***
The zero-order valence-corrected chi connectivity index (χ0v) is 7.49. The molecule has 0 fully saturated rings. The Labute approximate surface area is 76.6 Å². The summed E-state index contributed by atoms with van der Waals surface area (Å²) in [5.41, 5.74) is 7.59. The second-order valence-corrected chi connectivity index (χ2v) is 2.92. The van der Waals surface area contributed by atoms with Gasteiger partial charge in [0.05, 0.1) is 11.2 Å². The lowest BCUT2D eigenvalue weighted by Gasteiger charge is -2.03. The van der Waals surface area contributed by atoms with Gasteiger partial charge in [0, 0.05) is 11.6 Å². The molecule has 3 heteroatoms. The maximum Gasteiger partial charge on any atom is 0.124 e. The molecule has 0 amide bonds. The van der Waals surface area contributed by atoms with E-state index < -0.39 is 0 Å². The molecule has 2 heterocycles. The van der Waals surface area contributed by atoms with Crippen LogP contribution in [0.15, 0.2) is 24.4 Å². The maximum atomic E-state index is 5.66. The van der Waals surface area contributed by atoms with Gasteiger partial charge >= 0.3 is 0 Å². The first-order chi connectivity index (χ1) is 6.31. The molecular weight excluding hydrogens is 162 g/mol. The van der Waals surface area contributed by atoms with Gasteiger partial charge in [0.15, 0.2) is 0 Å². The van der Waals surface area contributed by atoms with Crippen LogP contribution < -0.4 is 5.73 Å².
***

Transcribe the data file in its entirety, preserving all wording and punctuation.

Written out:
The zero-order valence-corrected chi connectivity index (χ0v) is 7.49. The molecule has 0 fully saturated rings. The Labute approximate surface area is 76.6 Å². The summed E-state index contributed by atoms with van der Waals surface area (Å²) in [5.41, 5.74) is 7.59. The second-order valence-corrected chi connectivity index (χ2v) is 2.92. The van der Waals surface area contributed by atoms with Gasteiger partial charge in [0.05, 0.1) is 11.2 Å². The lowest BCUT2D eigenvalue weighted by Gasteiger charge is -2.03. The van der Waals surface area contributed by atoms with Gasteiger partial charge in [0, 0.05) is 11.6 Å². The molecule has 3 heteroatoms. The maximum Gasteiger partial charge on any atom is 0.124 e. The molecule has 0 amide bonds. The van der Waals surface area contributed by atoms with E-state index < -0.39 is 0 Å². The molecule has 2 heterocycles. The van der Waals surface area contributed by atoms with Crippen LogP contribution in [0.15, 0.2) is 24.4 Å². The maximum atomic E-state index is 5.66. The van der Waals surface area contributed by atoms with Gasteiger partial charge >= 0.3 is 0 Å². The first-order chi connectivity index (χ1) is 6.31. The molecular weight excluding hydrogens is 162 g/mol. The van der Waals surface area contributed by atoms with Gasteiger partial charge in [0.15, 0.2) is 0 Å². The van der Waals surface area contributed by atoms with Crippen LogP contribution < -0.4 is 5.73 Å².